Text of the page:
Monday, April 29, 2013

Amanuensis Monday: Granville (North Carolina) Proprietary Land Office Records - Entries, Warrants, Surveys

On Friday, I had a day off work so I visited the North Carolina Archives in Raleigh.  I spent several pleasurable hours looking at microfilm and printing out land warrants and plats.  I do not have much experience with these items, so I was happy to find an introduction on the microfilm.  I thought I would share the information here for any others who are not familiar with them.

Introduction to the Granville Entry Papers, Warrants, and Plats of Survey

  The files of loose papers microfilmed herein are supporting documents that were created during the process of granting deeds in the Proprietary Land Office of John Carteret, Earl Granville.

  When a file of papers on this microfilm is complete, the file should include at least one copy each of three documents:  an entry, a warrant, and a plat of survey.

  The entry is the document first executed by the person who wished to purchase vacant land from the Proprietary Land Office.  This document briefly described the vacant land and estimated the acreage of the vacant tract.  The person making the entry in the hope of purchasing the land signed the entry paper.

  The warrant was signed by one of  Lord Granville's agents or by someone connected with the land office who had been authorized by the agent to sign for him.  The warrant repeats the description exactly from the entry paper, and it repeats the estimated acreage shown in the entry paper.  The warrant authorized or warranted the surveyor to make an actual survey of the vacant land and to reduce the survey to a plat.

  The plat of survey is the little map of the vacant land drawn by the surveyor, and it described the land as the surveyor laid it off.  It reported the actual acreage found vacant and surveyed as opposed to the estimated acreage reported in the entry and in the warrant.  The acreage in the plat of survey may differ considerably from the estimated acreage shown in the entry and in the warrant.  Plats of survey were made in three copies.  One copy was attached to the indented deed that was put into the hands of the grantee; one copy of the plat was usually (but not necessarily always) attached to the counterpart of the indented deed to be sent to Lord Granville in London; the third copy of the plat was filed in the Land Office.  This means that if three copies of a plat of survey are left in a file, the grant of deed never ripened and the land was not conveyed to the person for whom the survey was made.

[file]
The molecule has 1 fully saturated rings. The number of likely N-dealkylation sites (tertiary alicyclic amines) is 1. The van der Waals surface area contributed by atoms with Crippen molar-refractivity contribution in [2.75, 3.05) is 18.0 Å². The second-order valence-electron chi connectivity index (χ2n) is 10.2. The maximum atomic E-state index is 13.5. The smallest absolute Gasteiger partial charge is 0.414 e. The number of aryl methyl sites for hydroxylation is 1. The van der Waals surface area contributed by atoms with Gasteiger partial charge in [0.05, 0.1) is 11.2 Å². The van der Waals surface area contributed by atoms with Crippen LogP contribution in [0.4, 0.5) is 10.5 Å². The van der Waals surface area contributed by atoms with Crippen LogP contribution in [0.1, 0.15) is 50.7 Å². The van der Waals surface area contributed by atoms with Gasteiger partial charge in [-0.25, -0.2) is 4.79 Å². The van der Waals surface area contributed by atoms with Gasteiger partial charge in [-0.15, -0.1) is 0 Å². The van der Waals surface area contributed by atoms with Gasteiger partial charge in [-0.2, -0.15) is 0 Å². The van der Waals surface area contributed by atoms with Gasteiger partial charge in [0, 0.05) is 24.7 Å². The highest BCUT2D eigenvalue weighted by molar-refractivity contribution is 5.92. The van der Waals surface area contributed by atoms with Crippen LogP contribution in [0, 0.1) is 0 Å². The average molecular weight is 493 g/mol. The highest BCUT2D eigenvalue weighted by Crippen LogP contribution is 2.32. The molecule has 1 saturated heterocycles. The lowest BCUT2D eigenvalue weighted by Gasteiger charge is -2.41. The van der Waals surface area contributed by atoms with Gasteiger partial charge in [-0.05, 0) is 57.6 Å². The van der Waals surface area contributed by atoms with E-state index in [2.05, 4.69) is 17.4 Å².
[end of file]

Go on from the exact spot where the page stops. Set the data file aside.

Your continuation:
The usual length of time necessary for a grant of deed to ripen from the entry was twelve months.  Ideally, then, the entry paper and the grant should be dated about a year apart, or less.  The researcher should be aware that this ideal was often not realized.  There are many examples of entry papers and grants of deeds bearing  dates that are twelve years rather than twelve months apart.

  There are several problems in using these records in interpreting data found in them.  The fact that documents are filed together on this microfilm is no guarantee that the documents relate to the same piece of land.

  Multiple entries.  Often there are two or more entries of the same date for the same person for land in the same county.  When the description of the vacant land is vague, or when the estimates of acreage are incorrect, it may prove impossible to determine with precision which entry papers go with which warrants, plats, or grants.

  Formation of new counties.  Sometimes the vacant land is described as being entered in such a county, but before the granting process has been completed a new county is formed with the result that the land is no longer in the original county specified in the entry.